The most effective treatment approach for brain metastases in patients with non-small cell lung cancer (NSCLC) and activating epidermal growth factor receptor (EGFR) mutations is a current subject of investigation. Cranial irradiation is the standard treatment for brain metastases, but tyrosine kinase inhibitors (TKIs) such as erlotinib have also activity against brain metastases in this subset of patients. The combination of TKI and radiotherapy is a promising one, but data is lacking to indicate whether this is superior to erlotinib or whole brain radiation therapy (WBRT) alone. Retrospective data suggest that WBRT achieves more durable intracranial control compared to erlotinib alone. Randomized, prospective studies will be necessary to determine whether TKI, cranial irradiation, or both is the optimal initial treatment for brain metastases in EGFR-mutant NSCLC.
Brain metastases occur in 20% to 40% of patients with non-small cell lung cancer (NSCLC). They are a common cause of morbidity and mortality and their incidence may be increasing. Historically, therapeutic options for brain metastases have been limited to local therapies such as whole brain radiation therapy (WBRT), stereotactic radiosurgery, surgery or a combination of the above. Due to concern for inadequate central nervous system (CNS) penetration, chemotherapy has not typically been considered a standard primary treatment for brain metastases. In a multi-institutional retrospective analysis that included 1,833 NSCLC patients with newly diagnosed brain metastases treated with radiation therapy between 1985 and 2007, a median overall survival of seven months (95% CI, 6.5–7.5 months) was reported.
It is now well established that NSCLC patients harboring activating epidermal growth factor receptor (EGFR) mutations have a different prognosis. Studies examining survival in EGFR-mutated patients have shown a more favorable median survival of 15–17 months from onset of brain metastases.[4,5] Based on randomized trials demonstrating improved survival, EGFR tyrosine kinase inhibitors (TKIs) have replaced cytotoxic chemotherapy as first-line treatments with patients with metastatic EGFR-mutant NSCLC.[6,7]However, whether EGFR-TKI can enhance or replace cranial irradiation in the initial treatment of brain metastases remains unclear.
In 2013, Welsh et al. published the results of a bicentric phase II trial in the Journal of Clinical Oncologythat examined whether the combination of erlotinib and WBRT would improve median survival in patients with NSCLC brain metastases. Erlotinib is known to possess CNS penetrability. In the Welsh study, 40 NSCLC patients with radiographically confirmed brain metastases between 2006 and 2010 received a loading dose of erlotinib (150 mg per day for 6 days), followed by concurrent erlotinib (150 mg per day) with WBRT, followed by maintenance erlotinib (150 mg per day) until disease progression or adverse effects. WBRT was delivered as 30 Gy in 3 Gy fractions for the first 10 patients, then changed to a regimen of 35 Gy in 2.5 Gy fractions given concerns of possible neurotoxicity in two patients. The primary endpoint was to detect an increase in median survival from a historical control of 3.9 to 6.0 months. The authors reported that the combination of erlotinib and WBRT was well tolerated, with no grade 4 or 5 treatment-related toxicity. After median follow-up of 28.5 months, the median survival was 11.8 months, significantly surpassing the target of 6.0 months. Of the 40 patients included in the study, 17 had known EGFR status. Subgroup analysis showed a nonsignificant improvement in median survival (19.1 vs. 9.3 months, P=0.53) and CNS progression-free survival (12.3 vs. 5.2 months, P=0.74) in the nine patients with known activating EGFR mutations compared to the eight patients with known wild-type EGFR.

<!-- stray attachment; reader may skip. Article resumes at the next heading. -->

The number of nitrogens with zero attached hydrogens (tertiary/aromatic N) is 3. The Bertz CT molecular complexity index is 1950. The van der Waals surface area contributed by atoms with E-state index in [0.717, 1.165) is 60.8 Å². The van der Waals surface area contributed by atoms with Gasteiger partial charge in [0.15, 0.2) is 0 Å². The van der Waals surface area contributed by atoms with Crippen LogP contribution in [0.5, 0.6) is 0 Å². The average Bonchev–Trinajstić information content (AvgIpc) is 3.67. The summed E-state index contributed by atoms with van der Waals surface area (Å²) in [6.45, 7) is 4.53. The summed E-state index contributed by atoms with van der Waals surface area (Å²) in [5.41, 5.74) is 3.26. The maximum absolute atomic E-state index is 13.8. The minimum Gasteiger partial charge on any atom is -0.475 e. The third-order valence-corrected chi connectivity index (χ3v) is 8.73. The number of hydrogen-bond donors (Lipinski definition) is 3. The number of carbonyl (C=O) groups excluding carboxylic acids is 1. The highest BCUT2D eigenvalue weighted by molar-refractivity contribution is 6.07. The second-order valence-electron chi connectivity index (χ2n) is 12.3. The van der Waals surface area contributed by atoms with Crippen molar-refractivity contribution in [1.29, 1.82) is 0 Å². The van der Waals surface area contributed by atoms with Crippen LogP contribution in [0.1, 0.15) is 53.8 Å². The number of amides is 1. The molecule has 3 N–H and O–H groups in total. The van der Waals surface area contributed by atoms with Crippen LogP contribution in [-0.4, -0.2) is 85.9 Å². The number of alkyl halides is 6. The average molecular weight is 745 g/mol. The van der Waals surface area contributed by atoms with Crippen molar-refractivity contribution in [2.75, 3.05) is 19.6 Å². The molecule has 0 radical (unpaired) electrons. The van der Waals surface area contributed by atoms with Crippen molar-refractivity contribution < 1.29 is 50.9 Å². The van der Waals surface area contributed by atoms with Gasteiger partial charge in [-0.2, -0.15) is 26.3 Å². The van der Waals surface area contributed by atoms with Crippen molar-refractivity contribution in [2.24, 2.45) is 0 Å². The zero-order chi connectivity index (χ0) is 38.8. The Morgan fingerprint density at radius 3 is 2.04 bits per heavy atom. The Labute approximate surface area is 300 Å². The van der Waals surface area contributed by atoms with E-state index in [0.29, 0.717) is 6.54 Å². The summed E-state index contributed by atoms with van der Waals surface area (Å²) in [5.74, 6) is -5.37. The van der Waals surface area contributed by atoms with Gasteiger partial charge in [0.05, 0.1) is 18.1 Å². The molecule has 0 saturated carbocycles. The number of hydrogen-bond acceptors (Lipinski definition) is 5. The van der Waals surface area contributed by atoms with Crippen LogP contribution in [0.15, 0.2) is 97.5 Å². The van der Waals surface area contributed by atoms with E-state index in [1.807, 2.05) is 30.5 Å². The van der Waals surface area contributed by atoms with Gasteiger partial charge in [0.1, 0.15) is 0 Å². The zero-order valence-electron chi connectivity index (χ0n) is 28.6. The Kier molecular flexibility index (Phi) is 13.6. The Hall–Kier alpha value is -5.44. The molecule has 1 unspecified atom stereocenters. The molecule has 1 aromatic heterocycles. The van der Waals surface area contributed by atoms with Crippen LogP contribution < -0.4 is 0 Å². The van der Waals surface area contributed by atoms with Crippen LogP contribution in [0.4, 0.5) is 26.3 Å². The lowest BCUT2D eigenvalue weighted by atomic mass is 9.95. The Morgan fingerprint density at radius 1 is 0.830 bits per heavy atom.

While this pioneering study demonstrates the safety and promise of administering concurrent erlotinib with WBRT, it does not directly indicate whether concurrent treatment is superior to either treatment alone (or in close succession) for EGFR-mutant patients. In preclinical models, overexpression of EGFR is associated with radiation resistance and EGFR signaling blockade sensitizes EGFR-mutant cells to radiation. The investigators of the trial hypothesized that concurrent EGFR inhibition and WBRT may therefore be synergistic and potentially improve survival. However, the single-arm design of the study and the limited number of patients with known EGFR mutations leaves open the question of whether combination therapy would have been any more effective than erlotinib or WBRT alone. Though the study cohort's survival handily exceeded the historical expectation of 3.9 months, some of this could have been attributable to general improvements in the prognosis of NSCLC patients with brain metastases, due to factors such as stage migration from the widespread use of brain MRI screening. Known EGFR-mutant patients had particularly favorable results, but such patients are now known to have relatively better prognosis when treated with erlotinib alone.